SpaceX Fires Up Falcon 9-R in a Long Duration Test

by Nancy Atkinson on June 11, 2013

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Last week, SpaceX fired up a new version of the Falcon 9 for a short 10-second test fire. Now, they’ve completed a long-duration fire, lasting 112 seconds. The test was of the first stage of the F9-R, an advanced prototype for the world’s first reusable rocket. The test took place at SpaceX’s rocket development facility in McGregor, Texas. SpaceX noted that unlike airplanes, a rocket’s thrust increases with altitude, and the F9-R generates just over a million pounds of thrust at sea level (“enough to lift skyscraper,” SpaceX CEO Elon Musk said via Twitter) but gets up to 1.5 million pounds of thrust in the vacuum of space.

Falcon 9-R 112-second test fire. Via SpaceX/YouTube.

Falcon 9-R 112-second test fire. Via SpaceX/YouTube.


The rocket engines used on the test is the same as what’s used on the Grasshopper, which is the 10-story Vertical Takeoff Vertical Landing (VTVL) vehicle that SpaceX has designed to test the technologies needed to return a rocket back to Earth intact. While the Grasshopper uses just one Merlin 1D engine, the Falcon 9-R uses nine.

SpaceX hasn’t posted any details about the 9-R on their website, but they have said the Merlin 1-D’s 150:1 thrust-to-weight ratio would be the highest ever achieved for a rocket engine.

About 

Nancy Atkinson is Universe Today's Senior Editor. She also is the host of the NASA Lunar Science Institute podcast and works with Astronomy Cast. Nancy is also a NASA/JPL Solar System Ambassador.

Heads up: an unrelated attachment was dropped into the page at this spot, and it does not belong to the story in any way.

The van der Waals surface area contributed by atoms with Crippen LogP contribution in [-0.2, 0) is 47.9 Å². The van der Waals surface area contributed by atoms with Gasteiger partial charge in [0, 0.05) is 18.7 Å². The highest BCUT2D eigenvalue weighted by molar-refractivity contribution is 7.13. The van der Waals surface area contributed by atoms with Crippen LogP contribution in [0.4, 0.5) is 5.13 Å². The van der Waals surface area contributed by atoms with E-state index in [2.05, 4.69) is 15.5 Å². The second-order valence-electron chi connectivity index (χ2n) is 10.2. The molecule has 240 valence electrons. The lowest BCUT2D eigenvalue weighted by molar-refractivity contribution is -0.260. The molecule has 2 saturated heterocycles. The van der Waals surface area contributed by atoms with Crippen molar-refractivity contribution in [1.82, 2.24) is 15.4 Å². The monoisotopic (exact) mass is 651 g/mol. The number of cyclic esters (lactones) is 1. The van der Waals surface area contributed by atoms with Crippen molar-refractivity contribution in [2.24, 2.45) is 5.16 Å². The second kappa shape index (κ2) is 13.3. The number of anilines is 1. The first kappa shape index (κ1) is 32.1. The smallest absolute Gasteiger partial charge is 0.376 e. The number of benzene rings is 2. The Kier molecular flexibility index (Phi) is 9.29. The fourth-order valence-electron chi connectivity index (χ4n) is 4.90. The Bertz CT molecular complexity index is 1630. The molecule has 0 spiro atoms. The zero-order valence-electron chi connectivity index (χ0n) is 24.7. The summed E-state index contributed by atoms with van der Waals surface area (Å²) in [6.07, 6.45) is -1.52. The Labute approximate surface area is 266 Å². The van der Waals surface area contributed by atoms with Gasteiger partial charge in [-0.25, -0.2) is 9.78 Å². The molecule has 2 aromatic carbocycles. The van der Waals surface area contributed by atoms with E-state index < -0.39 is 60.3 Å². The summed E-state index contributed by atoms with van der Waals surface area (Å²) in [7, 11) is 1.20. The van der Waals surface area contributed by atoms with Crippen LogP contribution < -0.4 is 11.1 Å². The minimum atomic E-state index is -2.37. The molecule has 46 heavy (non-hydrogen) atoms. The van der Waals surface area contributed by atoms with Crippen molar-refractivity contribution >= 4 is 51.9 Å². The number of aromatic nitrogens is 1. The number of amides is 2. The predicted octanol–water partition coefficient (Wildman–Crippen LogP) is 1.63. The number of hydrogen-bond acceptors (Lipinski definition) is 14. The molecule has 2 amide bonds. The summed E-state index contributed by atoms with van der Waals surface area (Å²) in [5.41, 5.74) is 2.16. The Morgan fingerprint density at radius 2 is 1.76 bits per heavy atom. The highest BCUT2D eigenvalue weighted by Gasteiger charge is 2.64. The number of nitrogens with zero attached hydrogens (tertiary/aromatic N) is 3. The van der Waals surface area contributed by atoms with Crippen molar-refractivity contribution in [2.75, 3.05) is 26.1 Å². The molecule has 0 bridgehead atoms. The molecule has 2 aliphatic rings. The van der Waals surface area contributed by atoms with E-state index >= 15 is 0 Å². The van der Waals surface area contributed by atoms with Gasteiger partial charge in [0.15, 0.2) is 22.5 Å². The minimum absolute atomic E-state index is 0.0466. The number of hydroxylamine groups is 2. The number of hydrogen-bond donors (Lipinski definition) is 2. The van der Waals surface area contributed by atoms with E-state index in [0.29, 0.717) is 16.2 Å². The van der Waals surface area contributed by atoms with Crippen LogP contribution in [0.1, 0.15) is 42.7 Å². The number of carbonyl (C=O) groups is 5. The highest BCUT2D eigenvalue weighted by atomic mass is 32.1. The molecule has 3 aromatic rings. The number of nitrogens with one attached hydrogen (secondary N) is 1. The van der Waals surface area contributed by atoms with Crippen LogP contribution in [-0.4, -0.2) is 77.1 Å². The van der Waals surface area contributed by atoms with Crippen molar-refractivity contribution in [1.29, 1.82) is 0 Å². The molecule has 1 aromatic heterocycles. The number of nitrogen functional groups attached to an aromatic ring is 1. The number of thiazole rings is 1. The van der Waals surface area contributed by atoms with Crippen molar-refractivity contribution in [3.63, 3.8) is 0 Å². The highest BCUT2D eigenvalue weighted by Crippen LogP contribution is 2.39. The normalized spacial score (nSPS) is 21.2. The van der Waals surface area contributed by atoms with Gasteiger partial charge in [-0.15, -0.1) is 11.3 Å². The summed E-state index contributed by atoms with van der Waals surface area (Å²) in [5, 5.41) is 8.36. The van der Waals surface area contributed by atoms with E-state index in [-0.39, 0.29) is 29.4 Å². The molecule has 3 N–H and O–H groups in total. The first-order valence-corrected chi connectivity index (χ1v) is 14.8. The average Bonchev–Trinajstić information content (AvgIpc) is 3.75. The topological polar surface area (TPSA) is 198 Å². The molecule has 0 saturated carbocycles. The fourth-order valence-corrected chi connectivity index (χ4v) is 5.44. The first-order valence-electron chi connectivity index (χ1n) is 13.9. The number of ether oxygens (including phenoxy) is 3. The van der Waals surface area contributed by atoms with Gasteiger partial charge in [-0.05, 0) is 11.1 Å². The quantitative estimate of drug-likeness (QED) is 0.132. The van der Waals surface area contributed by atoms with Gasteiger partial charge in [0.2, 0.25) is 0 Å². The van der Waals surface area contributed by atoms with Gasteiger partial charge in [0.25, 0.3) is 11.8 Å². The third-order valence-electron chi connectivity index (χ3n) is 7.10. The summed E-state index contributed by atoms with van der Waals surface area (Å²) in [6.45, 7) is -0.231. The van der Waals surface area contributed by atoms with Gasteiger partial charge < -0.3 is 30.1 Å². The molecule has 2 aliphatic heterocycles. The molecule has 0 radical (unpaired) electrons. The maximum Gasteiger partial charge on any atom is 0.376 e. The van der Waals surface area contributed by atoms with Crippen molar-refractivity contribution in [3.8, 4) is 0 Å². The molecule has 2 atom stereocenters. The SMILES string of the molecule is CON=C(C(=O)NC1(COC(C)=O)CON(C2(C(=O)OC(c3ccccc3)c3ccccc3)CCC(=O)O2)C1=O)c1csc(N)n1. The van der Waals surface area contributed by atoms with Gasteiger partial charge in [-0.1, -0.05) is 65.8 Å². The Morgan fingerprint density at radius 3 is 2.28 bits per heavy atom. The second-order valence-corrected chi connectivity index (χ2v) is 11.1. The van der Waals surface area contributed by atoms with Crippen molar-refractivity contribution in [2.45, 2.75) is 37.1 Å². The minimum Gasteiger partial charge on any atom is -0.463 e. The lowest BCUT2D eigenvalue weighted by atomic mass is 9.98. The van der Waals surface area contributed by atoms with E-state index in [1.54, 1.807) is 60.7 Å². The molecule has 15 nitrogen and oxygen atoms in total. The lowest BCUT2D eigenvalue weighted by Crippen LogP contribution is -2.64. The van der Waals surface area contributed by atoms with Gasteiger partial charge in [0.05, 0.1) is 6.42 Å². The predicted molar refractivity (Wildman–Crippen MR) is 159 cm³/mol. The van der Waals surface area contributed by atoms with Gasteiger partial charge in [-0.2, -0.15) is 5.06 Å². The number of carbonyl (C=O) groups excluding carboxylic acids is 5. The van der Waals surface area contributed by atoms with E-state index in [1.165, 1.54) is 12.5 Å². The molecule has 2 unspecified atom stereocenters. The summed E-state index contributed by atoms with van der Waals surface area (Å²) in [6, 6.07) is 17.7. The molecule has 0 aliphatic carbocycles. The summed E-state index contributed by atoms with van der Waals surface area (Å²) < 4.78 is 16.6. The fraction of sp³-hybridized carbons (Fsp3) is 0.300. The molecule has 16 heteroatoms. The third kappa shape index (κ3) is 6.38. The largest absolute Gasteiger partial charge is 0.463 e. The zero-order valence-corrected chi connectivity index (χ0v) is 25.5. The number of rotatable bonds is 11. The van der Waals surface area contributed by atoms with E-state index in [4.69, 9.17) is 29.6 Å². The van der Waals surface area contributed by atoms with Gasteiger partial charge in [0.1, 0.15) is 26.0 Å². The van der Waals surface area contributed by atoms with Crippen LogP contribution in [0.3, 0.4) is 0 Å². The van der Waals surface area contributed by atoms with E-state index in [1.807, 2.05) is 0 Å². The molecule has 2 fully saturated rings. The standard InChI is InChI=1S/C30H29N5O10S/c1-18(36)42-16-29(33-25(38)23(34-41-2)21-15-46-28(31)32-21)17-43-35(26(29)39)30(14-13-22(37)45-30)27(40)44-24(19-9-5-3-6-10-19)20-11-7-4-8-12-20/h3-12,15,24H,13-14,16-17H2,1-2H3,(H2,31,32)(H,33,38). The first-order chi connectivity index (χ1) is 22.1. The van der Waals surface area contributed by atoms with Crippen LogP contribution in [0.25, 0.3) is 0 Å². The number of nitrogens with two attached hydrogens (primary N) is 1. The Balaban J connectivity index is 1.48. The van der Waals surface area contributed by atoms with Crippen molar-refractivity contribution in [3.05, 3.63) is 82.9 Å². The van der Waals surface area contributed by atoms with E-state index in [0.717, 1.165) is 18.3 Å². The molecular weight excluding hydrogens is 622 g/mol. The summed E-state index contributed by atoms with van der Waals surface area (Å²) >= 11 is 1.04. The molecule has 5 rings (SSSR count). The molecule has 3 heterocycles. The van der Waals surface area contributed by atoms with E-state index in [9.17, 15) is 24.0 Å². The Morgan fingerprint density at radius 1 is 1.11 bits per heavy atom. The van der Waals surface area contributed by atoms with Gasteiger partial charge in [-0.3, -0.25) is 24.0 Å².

Aqua4U June 11, 2013 at 8:05 PM

“…the Merlin 1-D’s 150:1 thrust-to-weight ratio would be highest ever achieved by a rocket engine…” Yah gotta like THAT! You GO Space-X!

On a side note… I wonder if…. one were to inject that kind of energy into a tornado’s column at just the right time, angle and location… what would happen? Quench the beast?

MTCZ June 11, 2013 at 5:52 PM
gopher652003 June 12, 2013 at 2:37 PM

The forces that generate tornadoes are not small. Attempting to dissipate them with large shockwaves (which is what you’d be trying to do with either a rocket engine or directional explosives (both conventional and nuclear)) would end up doing more damage than just letting the tornado be. You’d need to loose a tremendous amount of kinetic energy to affect a tornado in any way.

Torbjörn Larsson June 11, 2013 at 8:25 PM

They have a test stand instead of a test “lie down”. I’m not sure I’m comfortable with that. (O´ o O´)

gopher652003 June 12, 2013 at 11:22 PM

I can’t tell if that was a reference to something or a serious comment.

But assuming it was a serious comment, what is a “lie down”, and why would it be better?

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